It’s all packaged differently, but really this has been going on for centuries. Pretty much from the moment Christ stepped out of the tomb. There’s always someone claiming to have a “better” or “new” understanding. Nothing new under the sun. Nothing new at all.

Look again at the definition of relevant. Pretend for a moment that words really do have meaning. Then please, tell me: What is possibly and more profoundly relevant that the Gospel message of Christ who died and rose again? How can we not see that the beautiful truth that we are sinners in need of a Savior transcends time, culture, geography, class and gender? What person doesn’t need to know that he is so loved in his wretchedness that God, infinite and majestic, wrapped Himself in a tiny human frame to bring about redemption? What person doesn’t need to be brought to her knees in a deep, abiding awareness of her complete inability to save herself? What person doesn’t need to feel God’s hand on his shoulder, doesn’t need to hear God say, “I adore you far too much to let you stay here”? What person doesn’t need to be radically changed?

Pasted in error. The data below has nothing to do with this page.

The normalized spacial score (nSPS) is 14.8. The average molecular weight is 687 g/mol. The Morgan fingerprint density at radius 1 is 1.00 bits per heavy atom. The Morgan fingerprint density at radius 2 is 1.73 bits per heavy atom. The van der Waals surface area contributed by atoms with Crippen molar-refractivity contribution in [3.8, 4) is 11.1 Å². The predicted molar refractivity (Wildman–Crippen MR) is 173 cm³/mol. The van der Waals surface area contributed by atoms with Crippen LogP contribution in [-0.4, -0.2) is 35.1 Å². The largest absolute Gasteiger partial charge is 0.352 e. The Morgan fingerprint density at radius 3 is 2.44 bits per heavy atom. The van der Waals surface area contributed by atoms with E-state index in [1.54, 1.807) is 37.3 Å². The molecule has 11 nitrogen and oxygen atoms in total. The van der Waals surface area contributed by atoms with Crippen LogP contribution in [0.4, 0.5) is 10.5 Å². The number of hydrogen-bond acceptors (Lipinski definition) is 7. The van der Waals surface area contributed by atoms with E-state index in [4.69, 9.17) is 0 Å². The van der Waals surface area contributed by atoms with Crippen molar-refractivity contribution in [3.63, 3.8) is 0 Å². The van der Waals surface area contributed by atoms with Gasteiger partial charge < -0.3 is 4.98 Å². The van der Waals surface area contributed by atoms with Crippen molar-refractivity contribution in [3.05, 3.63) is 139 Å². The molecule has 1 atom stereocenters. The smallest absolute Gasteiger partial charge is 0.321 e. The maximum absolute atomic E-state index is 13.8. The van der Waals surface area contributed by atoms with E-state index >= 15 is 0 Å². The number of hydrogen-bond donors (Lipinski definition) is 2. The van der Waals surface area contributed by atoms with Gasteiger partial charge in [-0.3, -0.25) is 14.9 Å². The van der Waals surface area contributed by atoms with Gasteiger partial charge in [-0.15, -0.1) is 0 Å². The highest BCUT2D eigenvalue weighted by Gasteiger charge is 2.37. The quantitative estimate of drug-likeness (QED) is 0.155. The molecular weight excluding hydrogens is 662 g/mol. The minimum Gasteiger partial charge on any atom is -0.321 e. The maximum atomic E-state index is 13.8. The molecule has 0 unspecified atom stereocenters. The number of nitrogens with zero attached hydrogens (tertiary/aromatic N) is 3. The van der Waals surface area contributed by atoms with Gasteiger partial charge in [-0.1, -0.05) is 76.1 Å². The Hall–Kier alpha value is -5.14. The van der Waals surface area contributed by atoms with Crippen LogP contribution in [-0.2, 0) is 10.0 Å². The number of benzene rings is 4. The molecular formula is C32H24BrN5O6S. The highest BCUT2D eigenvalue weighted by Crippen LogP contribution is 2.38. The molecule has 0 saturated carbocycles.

Do you see? Do you understand how important language and definition are?

When we strip words of their meanings, we wind up with statements like this from Bell, spoken in the context of a discussion about gay marriage but impactful in a much broader sense: “…the church will continue to be even more irrelevant when it quotes letters from 2,000 years ago as their best defense.”

There is so much in that sentence. So, so much.

The Church is defined by Scripture. What she is – the Body, the Bride. Who she is – people saved from their sins by the grace of Holy God. Her mission – to share the truth, the light of God with the dark world. The Church cannot be separated from the Bible. She ceases to be the Church without the mind, the thoughts, the heart, the will of God splattered in ink onto the page at the hand of His servants.